So, imagine you’re a die-hard fan of Amy Grant, Blink 182, Def Leppard, Elton John or Ja Rule, and you go to iTunes to buy their new release but it’s not there. Nor is any product by those artists. Why? Because Apple may no longer carry Universal product. What will you say to yourself?
Well, according to Steve Jobs, CEO of Apple, you’ll say, “So what, I’ll buy another artist that I can easily find here on iTunes. There are thousands of other artists.”
But according to Universal Music (UNI), you’ll say, “Na… I’m loyal. Ill just click over to Rhapsody, Napster, Yahoo, or (God forbid) go to a record store and get what I want. Not what Apple wants to sell me.”
This is the Mexican standoff that might be created because of UNI’s bold statement that they are not renewing their annual contract with Apple. Publicly, Jobs seems nonplused about this. This may be because he’s betting people are fans more of a “buying experience,” over the artists themselves.
Who is right? Well, that’s the $200,000,000 question. This is how much annual revenue UNI stands to lose if they pull out of iTunes.
Sure, UNI didn’t come out and say they would actually pull-out. We know how political press releases can be. But, instead of giving Apple the two-year renewal they asked of UNI for their content, the world’s largest record company said, “Let’s just take it a month at a time,” keeping their options open to this quickly changing landscape and putting Jobs on a very short leash. Anyone who has ever rented an apartment knows that when your landlord says he will not renew your two-year lease and puts you on a month-to-month, it’s not good times.
If push came to shove, could UNI really afford to boycott the world’s largest retailer of on-line music? Probably not. So what is this really all about?
If you’ve read some of the blogs on this ground-breaking issue, “insiders” are saying that UNI is posturing itself so that Apple will allow them to dictate different pricing for different artists. A position they might feel is workable since Microsoft agreed to take a “smooth sailing” approach when they launched the Zune and gave Universal a $1 override for the sale of each unit. But Jobs has stated that he feels staggered pricing would alienate the consumer.
Those of you on my list and who’ve read the DRM Manifesto, should be able to figure out that this has nothing to do with overrides, or staggered pricing. There’s really a much broader agenda at work.
To read the DRM Manifesto go to:Moses Avalon
Y’see, it’s real simple: the majors hate iTunes. Yes, it brings in a lot of revenue, but the majors want everyone to get their downloaded music via subscription based services wherein you have access to a vast music catalog for a monthly fee of about $15. This is the future they are trying to sell. Using this system in the long run, labels, publishers and the artists make far more than they do then when the consumer buys a 128 bit low-res file for a one-time fee of 99 cents that can only play on selected (networked) devices.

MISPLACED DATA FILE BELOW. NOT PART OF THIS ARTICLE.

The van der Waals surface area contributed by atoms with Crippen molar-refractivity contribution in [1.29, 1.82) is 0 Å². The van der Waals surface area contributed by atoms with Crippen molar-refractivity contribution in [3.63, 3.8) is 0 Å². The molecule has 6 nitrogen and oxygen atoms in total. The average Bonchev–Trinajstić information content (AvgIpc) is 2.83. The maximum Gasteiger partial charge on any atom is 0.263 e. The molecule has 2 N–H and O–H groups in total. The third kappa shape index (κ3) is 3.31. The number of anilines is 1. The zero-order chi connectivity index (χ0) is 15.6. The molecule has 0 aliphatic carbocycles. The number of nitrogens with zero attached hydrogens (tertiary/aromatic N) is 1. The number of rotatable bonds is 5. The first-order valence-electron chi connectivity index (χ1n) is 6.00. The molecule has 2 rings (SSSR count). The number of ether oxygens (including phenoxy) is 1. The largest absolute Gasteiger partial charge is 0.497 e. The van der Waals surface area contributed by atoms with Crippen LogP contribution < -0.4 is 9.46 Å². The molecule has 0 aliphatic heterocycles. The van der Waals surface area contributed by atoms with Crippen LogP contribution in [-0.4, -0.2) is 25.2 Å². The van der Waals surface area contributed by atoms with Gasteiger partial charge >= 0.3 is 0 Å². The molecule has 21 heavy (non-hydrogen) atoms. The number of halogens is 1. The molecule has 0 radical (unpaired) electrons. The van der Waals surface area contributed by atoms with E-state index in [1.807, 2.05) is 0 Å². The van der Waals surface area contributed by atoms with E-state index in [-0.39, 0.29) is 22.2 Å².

So why don’t people just use their iPod to subscribe to things like Yahoo? Because Apple will not make iPods compatible for use with subscription services. (And Jobs claims he’s pro consumer). To do this, iPods would need to incorporate a program that generates royalties based off “play events” (a royalty generated from each play on an MP3 player or computer payable to the label/artist and writer.)
Without this type of digital rights management software, the iPod remains one of the only music players in the US that passively endorses people experiencing music “shared” from unlicensed sites.
Jobs knows this. He ain’t dumb. He has even gone on record as saying that very, very few songs on iPods are bought from iTunes. (He wants you to think that he means most people burn them from CDs.) But he has refused to comply, stating instead that labels should remove the “lock” that disallows copies of music files to be “shared.” (read: labels should let everyone steal their inventory so that Jobs cans sell more iPods and iPhones.)
If they could get away with it, every major label would probably bail out of iTunes until Jobs decided to play ball. But they can’t. Aside from the lost revenue, if all the majors conspire to boycott iTunes, Apple would have a billion dollar claim against the RIAA.
The far smarter move is for a mega major like UNI to “break ranks” and pull out for personal reasons. No anti-trust issues and yet it would cripple the iTunes experience because UNI is responsible for about one-third of the product in the marketplace.
So, UNI’s announcement this month that they are not renewing their annual contract with Apple sends a strong message to Jobs that iTunes Armageddon could be around the corner—any month now.
Who would have thought UNI would end up as the rebel label?
Will Job’s cave? Is iTunes on its way to Tower Records land? Or will UNI cave and let the tech-master tell them how to run their business? It’s an all-in hand of poker.
At stake— just the way we all make money with music in the 21st century.